Bradesco's Bitz acquires Brazilian fintech DinDin

DinDin is the first case of return to the crowdfunding venture capital platform EqSeed's investors

Brazil's Bradesco is considering going international with its digital bank
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  • DinDin scaled up fast and raised BRL 600,000 through the online venture capital platform EqSeed, in 2018;
  • Dindin’s CEO is part of the 3% of women who run organizations in Brazil.

Bradesco has just announced it has acquired the Brazilian fintech DinDin through Bitz, Bradesco’s digital wallet and payment account. DinDin is a digital payments wallet founded in 2016 and is now the first case of return to EqSeed investors.

Since it was founded by the Brazilian entrepreneurs Stéphanie Fleury and Juliana Furtado, DinDin scaled up fast and raised BRL 600,000 through the online venture capital platform EqSeed, in 2018. In the following year, the fintech was a finalist for the Visa Everywhere Initiative: Women’s Global Edition. The CEO and co-founder Stéphanie Fleury is the first woman to sell a startup to Bradesco. She stated that “one of the things that most motivated us about Bradesco’s proposal was the confidence they showed in our team.” She will now take over as Head of Bitz’s Commercial Area.

READ ALSO: Brazilian bank Bradesco launches Bitz and enters e-wallet market

The expertise accumulated in these four years of operation, and the startup mindset will help to build Bitz with more agility and focus on innovation

Stéphanie Fleury, ceo and co-founder of dindin

“Dindin accelerates the acquisition of know-how and brings in an experienced team, which is crucial for Bitz’s expansion plan,” says Curt Zimmermann, Bitz’s CEO. The business is in line with the growth strategy of Bradesco’s new company. “We want to win a slice between 20% and 25% of the digital portfolio market within three years. We may make another acquisition later this year, with the aim of accelerating the team’s structuring and growing the business,” he says.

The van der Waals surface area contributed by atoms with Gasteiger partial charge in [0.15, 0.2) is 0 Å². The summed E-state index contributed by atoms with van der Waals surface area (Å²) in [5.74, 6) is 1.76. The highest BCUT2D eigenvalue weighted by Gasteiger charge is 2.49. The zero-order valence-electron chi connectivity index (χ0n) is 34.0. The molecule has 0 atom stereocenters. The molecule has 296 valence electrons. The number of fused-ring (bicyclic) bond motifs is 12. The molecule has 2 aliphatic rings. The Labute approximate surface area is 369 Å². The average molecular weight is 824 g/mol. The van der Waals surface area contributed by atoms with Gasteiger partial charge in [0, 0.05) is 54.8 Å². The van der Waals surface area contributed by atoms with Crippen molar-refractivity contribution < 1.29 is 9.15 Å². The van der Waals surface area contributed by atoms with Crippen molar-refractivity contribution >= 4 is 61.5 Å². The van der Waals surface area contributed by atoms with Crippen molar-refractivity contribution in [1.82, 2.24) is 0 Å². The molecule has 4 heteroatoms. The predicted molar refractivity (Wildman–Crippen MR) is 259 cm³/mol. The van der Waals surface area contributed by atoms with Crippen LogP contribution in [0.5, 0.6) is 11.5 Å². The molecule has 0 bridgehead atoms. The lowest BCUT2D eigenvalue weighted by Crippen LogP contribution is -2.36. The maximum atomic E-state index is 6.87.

READ ALSO: The rise of digital wallets in Brazil

Dindin’s CEO is part of the 3% of women who run organizations in Brazil, according to a study by Bain & Company, carried out in partnership with Linkedln in 2019. “I am extremely honored to have the opportunity to occupy such an important position in a company the size of the Bradesco Group. We need to do our part and allow more women to achieve leadership spaces, in favor of a more diverse and more successful”, she said.

READ ALSO: New rules for crowdfunding investment in Brazil aim to help SMBs amid pandemic

At the beginning of the operation, it was DinDin’s own partners who financed the company’s growth in the early years. However, after reaching a certain level of traction in the market, the startup raised additional investment from 46 individual angel investors through another Brazilian fintech, EqSeed, that promotes venture capital crowdfunding. Thus, the acquisition of DinDin not only benefited the companies directly involved, but also brought returns for investors who believed in the company’s potential there in 2018.

“When raised by the EqSeed platform, DinDin already presented an extremely innovative, robust and efficient solution, which we believed had the potential to fill a relevant gap in the market. At the time, they broke a record in cash with BRL 600,000 in just 12 days. This efficiency coupled with high scalability evidently accelerates the process of leaving a company, as happened in the case of DinDin, being acquired only two years after its investment round. Investors in our platform saw this potential in the company in 2018, and will now be rewarded with a significant return on their investment in just two years”, said EqSeed’s founding partner, Brian Begnoche.

READ ALSO: Amid a gradual return of mobility, Brazil’s startup Joycar wants to reduce costs of firms with a fleet-sharing software

The deals still depends on the approval of the Brazilian Central Bank. The transaction amount has not been disclosed.

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